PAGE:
As I search the guest list of Mountain Stage, I see that the first time that David Wilcox‘s name appears is February 18, 1990. The reason that I’m looking at that list is I think that is the first time I heard David Wilcox’s music…. I know the first time I heard him, among the songs that he played was “The Nightshift Watchman” and it wasn’t long after that I went out and bought his début album! What a fantastic song and what a great songwriter. From his website:
Considered a ‘songwriter’s songwriter’, his songs have been covered by artists such as k.d. lang and many others. In addition to his writing prowess, his skills as a performer and storyteller are unmatched. He holds audiences rapt with nothing more than a single guitar, thoroughly written songs, a fearless ability to mine the depths of human emotions of joy, sorrow and everything in between, and all tempered by a quick and wry wit.
Reflecting on well over 20 years of record-making and touring extensively around the US and world, Wilcox says, “Music still stretches out before me like the head-lights of a car into the night. It’s way beyond where I am, but it shows where I’m going. I used to think that my goal was to catch up, but now I’m grateful that the music is always going to be way out in front to inspire me.” Read More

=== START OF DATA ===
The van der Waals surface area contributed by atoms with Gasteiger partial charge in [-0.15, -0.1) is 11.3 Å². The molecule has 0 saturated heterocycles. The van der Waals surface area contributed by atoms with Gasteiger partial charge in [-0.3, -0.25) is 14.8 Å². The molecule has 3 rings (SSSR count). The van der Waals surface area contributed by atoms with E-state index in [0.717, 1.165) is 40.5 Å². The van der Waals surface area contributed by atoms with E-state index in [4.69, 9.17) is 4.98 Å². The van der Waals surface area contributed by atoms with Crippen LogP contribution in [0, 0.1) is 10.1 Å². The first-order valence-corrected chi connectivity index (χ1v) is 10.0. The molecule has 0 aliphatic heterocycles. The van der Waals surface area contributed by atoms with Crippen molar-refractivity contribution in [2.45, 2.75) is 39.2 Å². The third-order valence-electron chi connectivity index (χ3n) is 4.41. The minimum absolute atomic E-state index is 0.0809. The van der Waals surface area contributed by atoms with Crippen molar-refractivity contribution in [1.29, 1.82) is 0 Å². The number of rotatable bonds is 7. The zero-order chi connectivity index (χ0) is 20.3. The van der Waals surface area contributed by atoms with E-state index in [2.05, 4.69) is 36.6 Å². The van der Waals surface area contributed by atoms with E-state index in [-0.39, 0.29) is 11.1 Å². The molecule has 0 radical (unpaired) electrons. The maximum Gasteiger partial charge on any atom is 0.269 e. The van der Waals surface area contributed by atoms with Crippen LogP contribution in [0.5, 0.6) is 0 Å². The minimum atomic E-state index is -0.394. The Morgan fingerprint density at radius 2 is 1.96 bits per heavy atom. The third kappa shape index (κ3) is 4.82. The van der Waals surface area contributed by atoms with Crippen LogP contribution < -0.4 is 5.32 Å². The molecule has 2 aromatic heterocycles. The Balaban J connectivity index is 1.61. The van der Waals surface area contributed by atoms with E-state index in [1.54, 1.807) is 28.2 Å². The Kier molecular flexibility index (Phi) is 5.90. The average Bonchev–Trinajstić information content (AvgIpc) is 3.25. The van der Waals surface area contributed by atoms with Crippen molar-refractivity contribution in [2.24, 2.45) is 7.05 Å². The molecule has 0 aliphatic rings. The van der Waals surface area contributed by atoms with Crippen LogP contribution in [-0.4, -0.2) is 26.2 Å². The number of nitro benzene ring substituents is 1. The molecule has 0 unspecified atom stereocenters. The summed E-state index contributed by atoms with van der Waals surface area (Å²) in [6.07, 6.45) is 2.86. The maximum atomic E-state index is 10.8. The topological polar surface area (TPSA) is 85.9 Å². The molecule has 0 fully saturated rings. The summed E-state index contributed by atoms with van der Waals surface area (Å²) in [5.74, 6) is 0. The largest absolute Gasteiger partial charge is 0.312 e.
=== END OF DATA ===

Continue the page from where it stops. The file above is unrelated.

From his Wikipedia biography, here’s what David says about his approach to music:
Music is about all the different kinds of feelings we can have — we can be scared, we can be angry, we can be hopeful, we can be sad. We can be all these things and have company in it. Music is sacred ground and it shouldn’t be reduced to that kind of simplified demographic target-marketing.
—David Wilcox, 1998
The song has to offer something universal. I want songs that people can understand the first time … I write songs with layers in them, so they stay interesting over the years.
—David Wilcox, 1999
Here’s David with one of those songs that’s stayed interesting since 1989. “Language of the Heart” appears on his second album (first on a major label) on A&M How Did You Find Me Here. Well people did, the album sold over 100,000 copies by word of mouth!